We get asked a lot how much it costs to build a pool. But an important question to consider is how much it will cost to operate once it’s up and running.  Pool maintenance includes chemicals and electricity, and repair of broken or


There are a variety of the pumps on the market that use differing amounts of electricity: They can  run for one timed cycle, several timed cycles, or constantly at different speeds. Single speed are the most expensive–and less spendy to run are the variable-speed and two-speed pumps. The reason some choose to run a pump constantly is that it filters and sanitizes the water all day, but it does use more electricity than if you ran it at intervals. Pumps with multiple speeds give you more options for how long and at what speed you run your pump.  Online calculators can help you determine the cost, using the size of your pool, what type of pump you have and its horsepower.



Heating your pool is optional, but it makes the pool comfortable for more of the year. There are several heating options. Solar heaters use the sun’s energy to heat the pool. While these might need maintenance, they don’t need fuel or electricity to run and essentially lack a monthly cost after installation. You can also use a heat pump, which does require electricity. These don’t generate heat, but rather remove existing heat from the air and transfer it to the water. It’s an efficient option so long as the ambient temperature is above 37 degrees—that’s the recommendation for the Hayward Low ambient heat pump we use. (It’s perfect for Oregon with our average winter temp being in the mid to high 40s.) A third option is a gas heater, which uses gas to generate heat, and then circulates the water through the heater to warm it. Gas heaters use more energy than the other options, but they are the most common type of heater. Several factors determine how much energy a heater will use, including how large the pool is, the amount of sunlight and the air temperature. There are calculators to assist you with this. In addition, using a solar cover over the pool will help to keep the heat in during the night, which means that you don’t have to use as much electricity to heat the pool again in the daytime, keeping costs down.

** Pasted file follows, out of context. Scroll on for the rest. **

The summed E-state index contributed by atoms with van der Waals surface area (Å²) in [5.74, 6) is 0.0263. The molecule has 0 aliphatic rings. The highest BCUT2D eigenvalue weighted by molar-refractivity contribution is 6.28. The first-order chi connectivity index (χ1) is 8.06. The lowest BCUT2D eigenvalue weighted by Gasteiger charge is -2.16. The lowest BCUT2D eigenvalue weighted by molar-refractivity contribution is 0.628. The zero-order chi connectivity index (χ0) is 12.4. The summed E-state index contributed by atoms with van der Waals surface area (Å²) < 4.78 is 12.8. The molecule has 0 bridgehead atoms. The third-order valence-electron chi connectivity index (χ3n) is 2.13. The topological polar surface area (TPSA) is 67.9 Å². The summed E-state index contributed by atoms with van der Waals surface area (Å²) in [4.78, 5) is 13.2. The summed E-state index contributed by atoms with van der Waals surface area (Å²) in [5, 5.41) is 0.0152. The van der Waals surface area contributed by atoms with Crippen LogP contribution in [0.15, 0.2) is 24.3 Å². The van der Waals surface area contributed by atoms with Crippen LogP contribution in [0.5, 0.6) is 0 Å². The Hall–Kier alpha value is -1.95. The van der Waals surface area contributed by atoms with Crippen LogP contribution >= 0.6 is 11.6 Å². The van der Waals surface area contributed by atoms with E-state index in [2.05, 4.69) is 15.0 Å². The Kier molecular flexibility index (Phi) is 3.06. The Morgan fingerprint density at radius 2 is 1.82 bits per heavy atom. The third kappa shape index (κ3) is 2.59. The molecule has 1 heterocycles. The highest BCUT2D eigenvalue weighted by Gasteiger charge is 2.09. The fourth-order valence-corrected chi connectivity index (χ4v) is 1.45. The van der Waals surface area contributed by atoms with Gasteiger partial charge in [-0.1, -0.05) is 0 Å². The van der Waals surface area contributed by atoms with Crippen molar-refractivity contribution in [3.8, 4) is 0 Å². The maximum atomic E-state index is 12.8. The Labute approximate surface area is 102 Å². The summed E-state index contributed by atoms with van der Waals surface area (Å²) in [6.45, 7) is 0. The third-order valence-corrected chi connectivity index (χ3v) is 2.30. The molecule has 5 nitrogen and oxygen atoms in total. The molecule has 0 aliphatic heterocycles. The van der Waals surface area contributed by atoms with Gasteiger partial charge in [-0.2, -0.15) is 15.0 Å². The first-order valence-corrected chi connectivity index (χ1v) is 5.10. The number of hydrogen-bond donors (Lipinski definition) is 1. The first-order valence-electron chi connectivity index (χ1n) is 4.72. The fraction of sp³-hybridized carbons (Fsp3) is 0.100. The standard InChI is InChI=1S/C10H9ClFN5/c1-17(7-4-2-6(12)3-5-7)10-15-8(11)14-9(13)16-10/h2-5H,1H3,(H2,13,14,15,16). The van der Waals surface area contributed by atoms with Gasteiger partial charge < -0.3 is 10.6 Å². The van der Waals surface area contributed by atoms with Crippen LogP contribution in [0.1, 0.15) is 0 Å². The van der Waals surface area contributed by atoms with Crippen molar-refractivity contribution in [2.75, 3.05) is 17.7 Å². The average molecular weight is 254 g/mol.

Swimming pools can need a lot of chemicals in order to be safe and enjoyable. You need to test the pH of the pool regularly, and add acidic or basic chemicals in order to keep it pH neutral. How much this costs depends on how often you need the chemicals and what type or brand you purchase. You may need chemicals to combat hard water if it is a problem, and you need chemicals to combat the growth of organisms in the pool. Chlorine is the traditional method, but there are a lot of “green” alternatives available, all of which have different costs. For example, some systems use salt to maintain clean water. Table salt, at a chemical level, is composed of sodium and chlorine. Systems that use salt rather than chlorine use electricity to separate the sodium atoms from the chlorine atoms, then return the chlorine to the water to kill bacteria and algae. Salt is less expensive than pool chlorine, so this method can save money, though the initial installation can be pricey.

General Maintenance

A cost that can get overlooked is the cost for generally maintaining and fixing a pool. Pools can develop cracks or rips in liners, pumps can break or malfunction, and filters need replacing. In general, a pool can cost about 10 percent of the original installation cost per year, more if you use a pool service company. Multiply the installation cost by 10 percent, then divide by 12 to get an idea of this cost per month. As another consideration, you may want insurance that protects you from the liability that comes with having a pool, an additional cost. Don’t miss our safety blog on using pool chemicals wisely–you can check it out here.



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